The difference between civil forfeiture and criminal law is that in civil forfeiture the "stuff" is guilty instead of the person.
For example if your buddy Fred borrows your car to drive to Chicago, and he just coincidentally happens to score 25 pounds of high grade whatever drug they're selling on the street these days to bring back, then he gets busted, your car is guilty of transporting drugs.
You're not guilty of transporting drugs, so you won't go to jail. Fred's going to jail. And your car is going to jail - or rather your car is going to civil forfeiture land. And you have no recourse. It doesn't matter that you thought Fred was going to take his dying mother chicken soup. And for that matter Fred very well might have taken his dying mother chicken soup. Fred might be a fine son as well as a drug runner.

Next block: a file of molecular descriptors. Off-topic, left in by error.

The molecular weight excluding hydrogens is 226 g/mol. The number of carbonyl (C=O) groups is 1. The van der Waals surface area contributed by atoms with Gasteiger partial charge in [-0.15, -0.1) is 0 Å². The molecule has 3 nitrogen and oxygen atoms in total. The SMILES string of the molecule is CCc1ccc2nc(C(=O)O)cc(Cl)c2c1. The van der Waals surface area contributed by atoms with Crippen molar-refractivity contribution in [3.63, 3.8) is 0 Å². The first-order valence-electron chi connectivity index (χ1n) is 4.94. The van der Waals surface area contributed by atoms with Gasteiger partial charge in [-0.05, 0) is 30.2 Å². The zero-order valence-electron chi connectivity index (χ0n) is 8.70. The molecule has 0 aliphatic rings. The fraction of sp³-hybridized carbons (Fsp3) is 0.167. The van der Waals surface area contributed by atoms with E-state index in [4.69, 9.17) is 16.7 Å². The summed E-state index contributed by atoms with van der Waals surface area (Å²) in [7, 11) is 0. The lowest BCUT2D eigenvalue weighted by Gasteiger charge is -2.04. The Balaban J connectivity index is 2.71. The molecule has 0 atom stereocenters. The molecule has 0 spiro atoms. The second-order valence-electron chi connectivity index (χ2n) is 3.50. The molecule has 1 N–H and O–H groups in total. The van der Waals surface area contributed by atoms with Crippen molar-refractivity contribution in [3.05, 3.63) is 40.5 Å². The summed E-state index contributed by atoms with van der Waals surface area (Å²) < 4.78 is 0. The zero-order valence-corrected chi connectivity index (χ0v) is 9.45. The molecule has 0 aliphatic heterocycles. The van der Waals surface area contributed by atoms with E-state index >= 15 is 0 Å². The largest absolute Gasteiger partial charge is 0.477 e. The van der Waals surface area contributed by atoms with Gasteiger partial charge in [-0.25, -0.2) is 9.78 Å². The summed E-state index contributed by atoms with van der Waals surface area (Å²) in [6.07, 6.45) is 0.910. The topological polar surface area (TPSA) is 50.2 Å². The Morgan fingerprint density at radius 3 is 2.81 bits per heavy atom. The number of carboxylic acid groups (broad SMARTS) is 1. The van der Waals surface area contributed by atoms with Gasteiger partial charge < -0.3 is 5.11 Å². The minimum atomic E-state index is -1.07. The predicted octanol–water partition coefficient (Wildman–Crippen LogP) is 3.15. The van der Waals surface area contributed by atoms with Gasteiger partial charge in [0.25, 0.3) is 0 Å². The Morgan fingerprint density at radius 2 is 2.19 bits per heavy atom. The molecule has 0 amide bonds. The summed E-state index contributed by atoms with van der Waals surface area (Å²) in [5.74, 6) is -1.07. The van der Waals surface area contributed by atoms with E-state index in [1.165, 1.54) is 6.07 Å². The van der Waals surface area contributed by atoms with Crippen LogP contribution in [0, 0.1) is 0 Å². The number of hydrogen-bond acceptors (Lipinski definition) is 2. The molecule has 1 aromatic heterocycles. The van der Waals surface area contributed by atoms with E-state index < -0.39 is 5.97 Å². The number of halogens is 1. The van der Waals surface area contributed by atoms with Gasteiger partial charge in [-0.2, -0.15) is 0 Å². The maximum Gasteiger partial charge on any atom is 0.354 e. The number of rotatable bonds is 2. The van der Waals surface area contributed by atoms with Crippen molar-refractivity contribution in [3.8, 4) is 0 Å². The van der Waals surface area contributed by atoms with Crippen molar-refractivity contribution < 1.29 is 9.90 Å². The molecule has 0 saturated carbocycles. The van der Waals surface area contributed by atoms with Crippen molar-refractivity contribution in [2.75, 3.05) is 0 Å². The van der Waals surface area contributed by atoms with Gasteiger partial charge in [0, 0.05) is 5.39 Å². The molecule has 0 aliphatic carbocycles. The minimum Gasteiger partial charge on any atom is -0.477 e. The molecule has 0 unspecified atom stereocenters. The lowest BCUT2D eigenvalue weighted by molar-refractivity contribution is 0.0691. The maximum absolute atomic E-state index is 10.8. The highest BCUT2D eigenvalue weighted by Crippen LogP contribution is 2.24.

Your car is still gone. Too bad, so sad. It wasn't Fred's car, but it's still guilty.
That's civil forfeiture, or at least the civil forfeiture I've seen in some drug cases. I'm sure jurisdictions vary.
I am glad that KyJim and Al pointed out that the BATF doesn't really have that much expansion. I had seen the Washington Times article, but not the actual regulations.
"The saving of our world from pending doom will come, not through the complacent adjustment of the conforming majority, but through the creative maladjustment of a nonconforming minority.” - Martin Luther King, Jr.
NRA Endowment Member
Last edited by mrbatchelor; September 18, 2012 at 05:57 PM.